AVOID WALKING ALONE – other sources recommend a minimum of three persons.
LET SOME RELIABLE PERSON KNOW of your plans and be sure to advise them of estimated return time.
RECORD YOUR TRIP intentions in the log books (These are in the parks at the start of the tracks.) This will help searchers to locate you, if you are reported overdue or missing.
TURN BACK or change your plans, if the weather deteriorates or the walk is more difficult than you expected.
They also recommend that you bring:
WATER – a minimum of one litre per person per day,
HAT, SUNSCREEN & SUNGLASSES,
STURDY WALKING SHOES.
WARM JACKET– beaches and mountains can become cold, wet and windy.
WATERPROOF COAT– cold weather in Tasmania can come quite unpredictably.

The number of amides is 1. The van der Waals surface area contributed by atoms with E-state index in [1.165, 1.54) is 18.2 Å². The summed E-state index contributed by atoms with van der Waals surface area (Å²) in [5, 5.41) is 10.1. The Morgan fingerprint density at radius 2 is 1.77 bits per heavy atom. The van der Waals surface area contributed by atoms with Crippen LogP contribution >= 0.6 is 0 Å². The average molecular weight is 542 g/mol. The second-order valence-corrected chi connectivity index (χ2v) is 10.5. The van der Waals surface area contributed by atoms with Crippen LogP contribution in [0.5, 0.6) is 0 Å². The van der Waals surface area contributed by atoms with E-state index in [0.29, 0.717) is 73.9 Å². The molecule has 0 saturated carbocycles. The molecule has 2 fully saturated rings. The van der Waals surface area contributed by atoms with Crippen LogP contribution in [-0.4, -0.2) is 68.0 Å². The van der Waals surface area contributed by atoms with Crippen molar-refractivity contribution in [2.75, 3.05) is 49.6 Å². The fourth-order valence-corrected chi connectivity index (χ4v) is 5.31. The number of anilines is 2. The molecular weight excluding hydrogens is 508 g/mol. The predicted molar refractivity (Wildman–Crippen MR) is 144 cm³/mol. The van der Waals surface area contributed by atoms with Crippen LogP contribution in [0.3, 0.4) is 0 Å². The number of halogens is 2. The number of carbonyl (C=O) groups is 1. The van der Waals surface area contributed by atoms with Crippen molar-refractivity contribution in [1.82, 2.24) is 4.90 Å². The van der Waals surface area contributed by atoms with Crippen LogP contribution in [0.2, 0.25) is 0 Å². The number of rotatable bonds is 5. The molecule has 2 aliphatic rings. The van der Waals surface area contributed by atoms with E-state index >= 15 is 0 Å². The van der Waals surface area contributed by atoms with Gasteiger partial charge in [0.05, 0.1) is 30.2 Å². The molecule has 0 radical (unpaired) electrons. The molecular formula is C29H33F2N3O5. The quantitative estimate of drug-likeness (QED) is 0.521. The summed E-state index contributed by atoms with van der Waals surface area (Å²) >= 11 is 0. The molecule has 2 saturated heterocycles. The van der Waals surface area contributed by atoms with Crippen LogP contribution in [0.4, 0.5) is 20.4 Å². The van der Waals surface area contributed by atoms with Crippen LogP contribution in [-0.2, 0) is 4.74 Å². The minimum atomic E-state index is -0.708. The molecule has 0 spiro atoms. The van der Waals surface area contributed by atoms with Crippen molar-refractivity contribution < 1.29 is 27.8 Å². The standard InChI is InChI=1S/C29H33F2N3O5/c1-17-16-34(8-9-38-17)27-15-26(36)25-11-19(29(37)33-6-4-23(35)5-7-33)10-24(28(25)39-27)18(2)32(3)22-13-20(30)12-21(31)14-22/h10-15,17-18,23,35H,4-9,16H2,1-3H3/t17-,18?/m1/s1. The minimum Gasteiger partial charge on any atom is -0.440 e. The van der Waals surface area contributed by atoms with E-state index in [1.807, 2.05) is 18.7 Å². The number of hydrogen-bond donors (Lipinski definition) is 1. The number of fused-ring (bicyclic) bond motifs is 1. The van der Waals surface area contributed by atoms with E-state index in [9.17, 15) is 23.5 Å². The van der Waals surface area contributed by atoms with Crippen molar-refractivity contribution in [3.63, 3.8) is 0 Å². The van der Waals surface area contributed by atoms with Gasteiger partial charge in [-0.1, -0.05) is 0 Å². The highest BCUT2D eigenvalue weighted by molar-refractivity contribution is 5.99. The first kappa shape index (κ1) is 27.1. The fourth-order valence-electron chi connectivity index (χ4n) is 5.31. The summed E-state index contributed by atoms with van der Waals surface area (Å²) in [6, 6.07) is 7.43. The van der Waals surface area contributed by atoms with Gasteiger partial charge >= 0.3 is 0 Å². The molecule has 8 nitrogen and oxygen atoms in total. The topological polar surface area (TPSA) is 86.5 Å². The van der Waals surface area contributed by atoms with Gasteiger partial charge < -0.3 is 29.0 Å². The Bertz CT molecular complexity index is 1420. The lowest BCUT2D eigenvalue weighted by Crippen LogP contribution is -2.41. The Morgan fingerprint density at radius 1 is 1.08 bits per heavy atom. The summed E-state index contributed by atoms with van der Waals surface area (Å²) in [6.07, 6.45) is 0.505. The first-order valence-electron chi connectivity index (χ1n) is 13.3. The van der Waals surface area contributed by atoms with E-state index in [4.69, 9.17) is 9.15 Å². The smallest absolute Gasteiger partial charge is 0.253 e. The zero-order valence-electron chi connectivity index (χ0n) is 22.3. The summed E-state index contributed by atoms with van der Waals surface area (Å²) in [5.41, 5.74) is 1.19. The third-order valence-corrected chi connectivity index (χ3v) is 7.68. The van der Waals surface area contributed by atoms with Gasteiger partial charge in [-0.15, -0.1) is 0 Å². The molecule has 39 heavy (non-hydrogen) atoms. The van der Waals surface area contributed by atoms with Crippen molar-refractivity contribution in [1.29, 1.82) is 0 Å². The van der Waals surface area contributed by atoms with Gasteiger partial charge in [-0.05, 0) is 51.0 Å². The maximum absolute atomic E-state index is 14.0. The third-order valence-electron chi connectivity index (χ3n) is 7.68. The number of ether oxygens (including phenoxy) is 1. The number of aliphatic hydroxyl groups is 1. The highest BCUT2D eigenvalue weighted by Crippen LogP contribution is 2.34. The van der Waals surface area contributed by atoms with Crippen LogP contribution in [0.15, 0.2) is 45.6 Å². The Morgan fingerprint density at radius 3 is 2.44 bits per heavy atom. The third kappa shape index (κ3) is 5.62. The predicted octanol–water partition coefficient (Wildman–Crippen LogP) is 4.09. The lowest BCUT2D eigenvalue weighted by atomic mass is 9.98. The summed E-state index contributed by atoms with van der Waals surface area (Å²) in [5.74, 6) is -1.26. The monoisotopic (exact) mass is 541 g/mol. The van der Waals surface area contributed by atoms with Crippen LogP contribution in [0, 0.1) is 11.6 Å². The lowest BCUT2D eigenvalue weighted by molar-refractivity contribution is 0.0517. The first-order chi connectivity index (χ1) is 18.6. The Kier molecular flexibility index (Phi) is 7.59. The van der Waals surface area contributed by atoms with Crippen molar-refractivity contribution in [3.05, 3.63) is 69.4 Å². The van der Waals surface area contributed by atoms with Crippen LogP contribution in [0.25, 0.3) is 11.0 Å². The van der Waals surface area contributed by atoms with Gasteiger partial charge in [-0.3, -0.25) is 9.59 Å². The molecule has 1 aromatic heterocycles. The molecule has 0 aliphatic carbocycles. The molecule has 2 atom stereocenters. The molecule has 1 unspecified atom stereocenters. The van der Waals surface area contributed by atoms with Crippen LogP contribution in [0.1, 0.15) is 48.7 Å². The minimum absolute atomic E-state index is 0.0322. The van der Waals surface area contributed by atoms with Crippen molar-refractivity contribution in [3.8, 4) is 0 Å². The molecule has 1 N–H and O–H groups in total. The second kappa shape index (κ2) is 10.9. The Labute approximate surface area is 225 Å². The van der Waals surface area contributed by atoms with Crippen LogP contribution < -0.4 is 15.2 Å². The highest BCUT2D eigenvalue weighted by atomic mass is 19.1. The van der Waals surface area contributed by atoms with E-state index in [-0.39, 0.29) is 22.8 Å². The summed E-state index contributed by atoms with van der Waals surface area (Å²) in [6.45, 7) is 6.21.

Other sources further advise that you should:
Start by studying the trail map and always stick to marked trails.
Don't be dependent on satellite navigation systems - consult your own compass.
Note the direction of landmarks and the sun as you walk.
Look back every 100 meters to get the "back view".
Critically, if the trail ends or becomes confusing, turn back.
If you do become lost; the golden rule is DON'T PANIC! Most people don't walk very fast, so you can't be very far off course, if you think about it. You need to use your brains to find your way back. I have personally been lost and I saved my own life by using my survival knowledge. The advice given by Parks and Wildlife is to do the following things: